Part of the increase in support came from independent voters who surged to 52 percent in favor of the approach.
As economists predict sky-high unemployment in the coming months due to the coronavirus threat, questions have resurfaced about health insurance that, for many, is tied to employment.
Since 2012, employee healthcare plans for coffee company Starbucks has covered gender reassignment surgery for its transgender employees.
But now, the coffee giant has announced expanded coverage for trans employees including breast augmentation, breast reduction, facial feminization and hair transplants.
In exploring new options for trans employees, the coffee purveyor consulted with the World Professional Association for Transgender Health. Starbucks was the first company in the world to ask WPATH to help translate their recommended standards of care into a medical benefits policy, said Jamison Green, the immediate past president of WPATH, who worked with the company on the benefits package.
“Starbucks was not afraid to ask all the right questions and demand that people get the best possible care,” said Green. “We produced a list of the most crucial benefits and those that are deemed problematic to insurance companies, such as facial feminization and electrolysis.”
Many of the new procedures now available to Starbucks employees were considered ‘cosmetic’ by most insurance companies and therefore not covered. But for trans people, these are essential to trans people in their journey to be who they are.
Tate Buhrmester, 15 year employee of Starbucks, manages a store in Austin, Texas.
A 2014 report from the American Foundation for Suicide Prevention and the Williams Institute found that 41 percent of the 6,500 transgender adults who responded to the National Transgender Discrimination Survey had attempted suicide at some point, compared to the 4.6 percent of the overall population.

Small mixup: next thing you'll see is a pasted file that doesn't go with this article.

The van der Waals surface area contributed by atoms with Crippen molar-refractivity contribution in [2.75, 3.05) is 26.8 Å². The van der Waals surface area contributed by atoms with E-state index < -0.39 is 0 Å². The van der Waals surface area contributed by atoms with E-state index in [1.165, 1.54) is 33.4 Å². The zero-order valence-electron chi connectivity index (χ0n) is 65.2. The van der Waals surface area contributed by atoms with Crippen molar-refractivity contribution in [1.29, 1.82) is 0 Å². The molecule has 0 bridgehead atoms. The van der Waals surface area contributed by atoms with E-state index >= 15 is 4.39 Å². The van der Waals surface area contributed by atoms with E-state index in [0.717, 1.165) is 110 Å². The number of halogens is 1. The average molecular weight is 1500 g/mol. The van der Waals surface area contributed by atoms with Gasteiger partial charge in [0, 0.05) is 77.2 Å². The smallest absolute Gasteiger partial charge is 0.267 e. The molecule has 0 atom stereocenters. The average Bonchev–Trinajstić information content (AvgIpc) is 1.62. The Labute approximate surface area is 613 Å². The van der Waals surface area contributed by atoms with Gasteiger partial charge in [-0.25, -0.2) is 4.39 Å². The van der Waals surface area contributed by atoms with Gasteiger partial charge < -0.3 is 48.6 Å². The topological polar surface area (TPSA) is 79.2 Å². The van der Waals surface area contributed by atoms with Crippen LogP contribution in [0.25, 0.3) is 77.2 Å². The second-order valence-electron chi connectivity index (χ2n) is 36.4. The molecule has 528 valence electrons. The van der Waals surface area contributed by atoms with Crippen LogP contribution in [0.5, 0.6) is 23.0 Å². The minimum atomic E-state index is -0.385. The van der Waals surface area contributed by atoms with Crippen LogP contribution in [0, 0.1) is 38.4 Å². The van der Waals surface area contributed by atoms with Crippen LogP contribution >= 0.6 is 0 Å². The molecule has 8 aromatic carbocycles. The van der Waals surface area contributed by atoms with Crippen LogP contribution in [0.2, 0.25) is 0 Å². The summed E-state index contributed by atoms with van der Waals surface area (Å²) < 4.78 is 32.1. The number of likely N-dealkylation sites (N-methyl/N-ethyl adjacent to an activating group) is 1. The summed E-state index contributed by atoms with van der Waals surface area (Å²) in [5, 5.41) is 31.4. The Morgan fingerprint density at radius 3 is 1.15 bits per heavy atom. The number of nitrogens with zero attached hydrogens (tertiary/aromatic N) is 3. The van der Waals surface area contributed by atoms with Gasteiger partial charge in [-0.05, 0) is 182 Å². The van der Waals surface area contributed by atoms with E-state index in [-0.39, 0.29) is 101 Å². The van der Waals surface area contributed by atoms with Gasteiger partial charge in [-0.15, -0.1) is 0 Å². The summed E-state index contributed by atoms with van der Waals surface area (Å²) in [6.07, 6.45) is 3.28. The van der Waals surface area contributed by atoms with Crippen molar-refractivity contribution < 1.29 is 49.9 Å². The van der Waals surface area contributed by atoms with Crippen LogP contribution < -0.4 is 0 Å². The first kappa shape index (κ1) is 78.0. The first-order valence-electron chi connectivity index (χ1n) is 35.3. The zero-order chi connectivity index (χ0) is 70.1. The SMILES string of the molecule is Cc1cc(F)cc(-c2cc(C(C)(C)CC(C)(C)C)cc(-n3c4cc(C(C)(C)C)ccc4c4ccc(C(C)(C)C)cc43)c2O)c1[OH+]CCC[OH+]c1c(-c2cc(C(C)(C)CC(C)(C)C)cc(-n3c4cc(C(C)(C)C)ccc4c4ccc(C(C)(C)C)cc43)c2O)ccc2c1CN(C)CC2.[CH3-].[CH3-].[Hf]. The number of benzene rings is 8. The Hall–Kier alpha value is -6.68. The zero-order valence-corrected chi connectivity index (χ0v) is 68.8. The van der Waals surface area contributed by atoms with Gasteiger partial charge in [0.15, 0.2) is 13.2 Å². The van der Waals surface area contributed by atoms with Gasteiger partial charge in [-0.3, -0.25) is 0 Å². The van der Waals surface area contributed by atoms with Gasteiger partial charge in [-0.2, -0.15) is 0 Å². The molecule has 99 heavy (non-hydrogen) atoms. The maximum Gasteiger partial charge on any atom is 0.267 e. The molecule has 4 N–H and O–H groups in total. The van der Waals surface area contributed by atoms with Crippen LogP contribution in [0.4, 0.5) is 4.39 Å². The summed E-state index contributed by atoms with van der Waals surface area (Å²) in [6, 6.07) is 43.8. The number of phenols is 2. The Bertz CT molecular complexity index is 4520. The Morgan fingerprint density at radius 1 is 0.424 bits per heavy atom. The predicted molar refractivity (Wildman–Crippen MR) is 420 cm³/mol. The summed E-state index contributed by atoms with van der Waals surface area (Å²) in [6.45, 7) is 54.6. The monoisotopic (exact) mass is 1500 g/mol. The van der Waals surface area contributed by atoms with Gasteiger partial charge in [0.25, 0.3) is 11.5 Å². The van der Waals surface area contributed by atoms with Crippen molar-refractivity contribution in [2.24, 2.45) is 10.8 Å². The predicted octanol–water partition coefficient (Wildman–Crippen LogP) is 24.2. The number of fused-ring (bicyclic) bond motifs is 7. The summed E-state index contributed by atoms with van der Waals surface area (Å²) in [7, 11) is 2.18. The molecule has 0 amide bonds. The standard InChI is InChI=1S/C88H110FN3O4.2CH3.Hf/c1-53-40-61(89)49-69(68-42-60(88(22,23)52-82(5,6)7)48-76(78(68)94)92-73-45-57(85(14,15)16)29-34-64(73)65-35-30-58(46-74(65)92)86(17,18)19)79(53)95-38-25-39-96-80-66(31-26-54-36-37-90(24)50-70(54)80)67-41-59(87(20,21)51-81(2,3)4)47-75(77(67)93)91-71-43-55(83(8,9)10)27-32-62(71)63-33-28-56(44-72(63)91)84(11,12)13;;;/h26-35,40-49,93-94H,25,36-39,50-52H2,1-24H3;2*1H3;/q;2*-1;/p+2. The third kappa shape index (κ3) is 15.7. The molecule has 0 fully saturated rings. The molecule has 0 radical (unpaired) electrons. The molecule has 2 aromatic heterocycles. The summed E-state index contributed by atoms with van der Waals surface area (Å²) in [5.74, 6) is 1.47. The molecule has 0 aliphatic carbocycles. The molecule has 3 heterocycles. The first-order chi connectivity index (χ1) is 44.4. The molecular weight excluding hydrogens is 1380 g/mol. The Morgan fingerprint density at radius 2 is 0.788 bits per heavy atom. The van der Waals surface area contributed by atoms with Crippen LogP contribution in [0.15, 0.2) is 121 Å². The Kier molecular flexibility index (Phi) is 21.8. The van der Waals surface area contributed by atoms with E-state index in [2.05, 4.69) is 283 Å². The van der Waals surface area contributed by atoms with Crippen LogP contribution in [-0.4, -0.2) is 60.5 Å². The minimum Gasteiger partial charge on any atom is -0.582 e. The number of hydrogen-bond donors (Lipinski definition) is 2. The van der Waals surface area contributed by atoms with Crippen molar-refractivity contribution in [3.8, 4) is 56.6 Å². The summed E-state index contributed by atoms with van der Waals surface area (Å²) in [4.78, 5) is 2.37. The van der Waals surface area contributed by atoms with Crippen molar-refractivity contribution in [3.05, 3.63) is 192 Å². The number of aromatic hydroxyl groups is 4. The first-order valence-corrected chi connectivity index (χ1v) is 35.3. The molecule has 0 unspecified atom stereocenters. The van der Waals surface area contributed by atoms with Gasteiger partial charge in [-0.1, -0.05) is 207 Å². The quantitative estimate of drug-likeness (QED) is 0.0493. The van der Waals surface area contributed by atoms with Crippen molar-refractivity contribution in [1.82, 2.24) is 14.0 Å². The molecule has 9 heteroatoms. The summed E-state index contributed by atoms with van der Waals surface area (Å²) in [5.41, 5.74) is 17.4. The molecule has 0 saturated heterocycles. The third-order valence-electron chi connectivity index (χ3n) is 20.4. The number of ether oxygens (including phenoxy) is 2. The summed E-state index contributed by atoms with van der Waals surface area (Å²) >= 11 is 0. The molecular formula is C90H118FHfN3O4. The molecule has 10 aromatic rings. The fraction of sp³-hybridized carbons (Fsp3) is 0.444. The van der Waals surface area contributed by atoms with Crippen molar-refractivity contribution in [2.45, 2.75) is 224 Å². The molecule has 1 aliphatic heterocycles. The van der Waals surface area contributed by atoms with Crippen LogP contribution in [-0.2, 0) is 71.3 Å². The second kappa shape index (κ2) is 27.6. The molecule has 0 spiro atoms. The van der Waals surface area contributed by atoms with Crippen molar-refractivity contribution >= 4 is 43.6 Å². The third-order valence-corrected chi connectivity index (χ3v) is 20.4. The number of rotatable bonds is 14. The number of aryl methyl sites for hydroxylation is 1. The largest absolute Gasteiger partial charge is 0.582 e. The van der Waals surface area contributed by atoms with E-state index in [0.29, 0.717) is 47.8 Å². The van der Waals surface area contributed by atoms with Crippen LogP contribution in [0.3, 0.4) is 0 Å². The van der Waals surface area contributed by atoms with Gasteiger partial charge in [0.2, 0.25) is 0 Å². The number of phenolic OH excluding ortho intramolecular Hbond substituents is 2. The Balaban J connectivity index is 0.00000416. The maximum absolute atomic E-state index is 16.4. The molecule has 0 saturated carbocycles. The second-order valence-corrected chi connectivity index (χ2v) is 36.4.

One reason for the high percentage of suicide attempts may be “due to distress related to barriers to obtaining transition-related health care, such as a lack of insurance coverage, inability to afford those procedures, or lack of access to providers,” the report authors wrote.
Plus, trans people can often have trouble finding trans-friendly healthcare providers. To address those barriers, Starbucks has advocates trained to work with trans employees to help them navigate the healthcare systems, find the proper providers and help in making sure claims are covered.
Donald Trump is looking to roll back a 2016 Health and Human Services rule put in place during the Obama administration that bars healthcare providers who receive federal funds from discriminating against transgender Americans.
The law prohibits discrimination based on race, color, national origin, sex, age or disability in “any health program or activity” that receives federal financial assistance.
The Obama administration said the rule covered “almost all practicing physicians in the United States” because they accept some form of federal remuneration or reimbursement. It applies, for example, to hospitals that accept Medicare and doctors who receive Medicaid payments, as well as to insurers that participate in health insurance marketplaces.
The rule kept insurers from limiting health services like psychotherapy, counseling or hormone treatment as trans patients transitioned from one gender to another.
Some insurers attempted to dodge coverage for these patients saying the treatments were “cosmetic.”
Transgender Americans have been under fire since Donald Trump took office.
In addition to scaling back healthcare regulations, Trump has also proposed banning openly transgender people from serving in the U.S. military.
Plus, Trump’s Education Department has repealed protections allowing transgender students access to school bathrooms that align with their gender identity.
Despite reckless efforts by Donald Trump, Mike Pence, and some congressional Republicans, the Affordable Care Act remains the law of the land. Millions of Americans will continue to have access to quality health insurance and cannot be denied if they have a preexisting medical condition such as cancer, HIV, or high blood pressure.
If you currently have coverage through one of the ACA marketplaces, you have the opportunity to renew or choose a new one during the open enrollment period. Some Americans aren’t sure if they can enroll, but many are eligible for the affordable options it makes available. Financial assistance may also be available, depending on your income level. All the details can be found at Healthcare.gov.
Unfortunately, the Trump administration has limited the enrollment period and cut funding for outreach to individuals who may need health insurance. Many LGBTQ people rely on the Affordable Care Act for life-saving care, and HRC is ensuring that you know the facts about open enrollment and how to #GetCovered.
Again, the deadline for enrollment through HealthCare.gov is December 15.